Aussie university asks staff to use the term 'chestfeeding'

An Australian university has reportedly released a guide asking people to refer to breastfeeding as “chest-feeding” in a move to encourage gender-inclusive language.

In a similar step to a hospital in England, staff at the Australian National University are reportedly being asked to use “parent-inclusive language” by a handbook developed by the university’s Gender Institute.

A copy, obtained by News Corp, suggests breast or mother’s milk should be referred to as 'human' or 'parent’s' milk instead, while breastfeeding should also be referred to as 'chestfeeding'.

“When working with student parents, defer to non-gendered language until the student volunteers their preferred nomenclature,” the document reads.

A mum is pictured breastfeeding a new born baby boy in a hospital room.
An university guide suggests referring to breastfeeding as chest-feeding. Source: Getty Images (file pic)

It is similar language to what staff at Brighton and Sussex University Hospitals (BSUH) NHS Trust in England is being asked to use for inclusiveness to trans communities.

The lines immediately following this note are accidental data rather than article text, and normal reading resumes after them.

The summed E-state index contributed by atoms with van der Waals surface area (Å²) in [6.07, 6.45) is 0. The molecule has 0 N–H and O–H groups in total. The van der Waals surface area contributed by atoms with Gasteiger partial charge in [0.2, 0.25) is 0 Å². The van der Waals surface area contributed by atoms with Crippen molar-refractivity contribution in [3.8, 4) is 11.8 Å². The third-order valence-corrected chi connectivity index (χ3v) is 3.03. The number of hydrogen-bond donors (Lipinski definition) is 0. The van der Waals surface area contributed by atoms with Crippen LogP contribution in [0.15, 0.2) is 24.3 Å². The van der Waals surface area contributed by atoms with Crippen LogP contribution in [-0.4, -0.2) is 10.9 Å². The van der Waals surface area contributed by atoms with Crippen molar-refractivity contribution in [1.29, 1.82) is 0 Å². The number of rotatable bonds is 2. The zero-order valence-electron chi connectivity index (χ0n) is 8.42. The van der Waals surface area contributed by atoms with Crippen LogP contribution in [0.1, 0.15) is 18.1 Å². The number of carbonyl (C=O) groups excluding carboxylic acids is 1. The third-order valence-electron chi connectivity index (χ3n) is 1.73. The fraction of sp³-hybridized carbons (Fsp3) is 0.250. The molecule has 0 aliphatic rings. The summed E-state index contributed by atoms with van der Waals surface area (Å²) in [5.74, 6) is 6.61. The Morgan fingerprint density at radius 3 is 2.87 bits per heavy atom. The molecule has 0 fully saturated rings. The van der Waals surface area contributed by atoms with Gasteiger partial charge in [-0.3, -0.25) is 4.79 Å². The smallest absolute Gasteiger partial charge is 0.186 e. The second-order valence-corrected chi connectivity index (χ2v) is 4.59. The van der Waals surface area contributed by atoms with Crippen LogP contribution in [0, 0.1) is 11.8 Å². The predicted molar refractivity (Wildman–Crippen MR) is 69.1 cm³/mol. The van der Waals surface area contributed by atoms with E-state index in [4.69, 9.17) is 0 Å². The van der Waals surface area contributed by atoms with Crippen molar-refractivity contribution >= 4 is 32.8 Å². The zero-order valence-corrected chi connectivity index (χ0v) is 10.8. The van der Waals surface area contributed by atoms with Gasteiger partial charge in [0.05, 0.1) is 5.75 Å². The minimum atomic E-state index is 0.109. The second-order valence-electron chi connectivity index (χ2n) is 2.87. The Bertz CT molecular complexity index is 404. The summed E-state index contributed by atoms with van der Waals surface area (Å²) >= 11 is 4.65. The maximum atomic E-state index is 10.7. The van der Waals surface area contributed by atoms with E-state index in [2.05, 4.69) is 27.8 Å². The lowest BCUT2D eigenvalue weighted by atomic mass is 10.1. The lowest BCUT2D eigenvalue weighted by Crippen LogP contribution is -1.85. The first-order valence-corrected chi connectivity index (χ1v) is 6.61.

The hospital’s guide also asked for staff to refer to breastfeeding as chestfeeding.

An ANU spokesperson told Yahoo News Australia the guide is "an academic output produced by experts who are free to research in their field of expertise under our policies on academic freedom".

"This document is not an official ANU policy, process or official prescription to staff and students. It is a guide developed by expert researchers to assist anyone committed to enhancing inclusiveness and diversity," the spokesperson said.

"ANU is committed to equity and diversity and ensuring we reflect the broad nature, background and experiences of Australians and our society, as well as a being a safe and welcoming campus for all people."

The spokesperson added ANU has many different policies to support equity and equality, and it "fosters respectful debate and robust scholarship and the free exchange of diverse ideas".

"Members of our community are entitled and encouraged to share their views, and to disagree with the views of others in a respectful way," the spokesperson said.

"Students and staff are free to engage with, debate and contest the ideas canvassed in this handbook."

Online copies of the guide appear to have been taken down.

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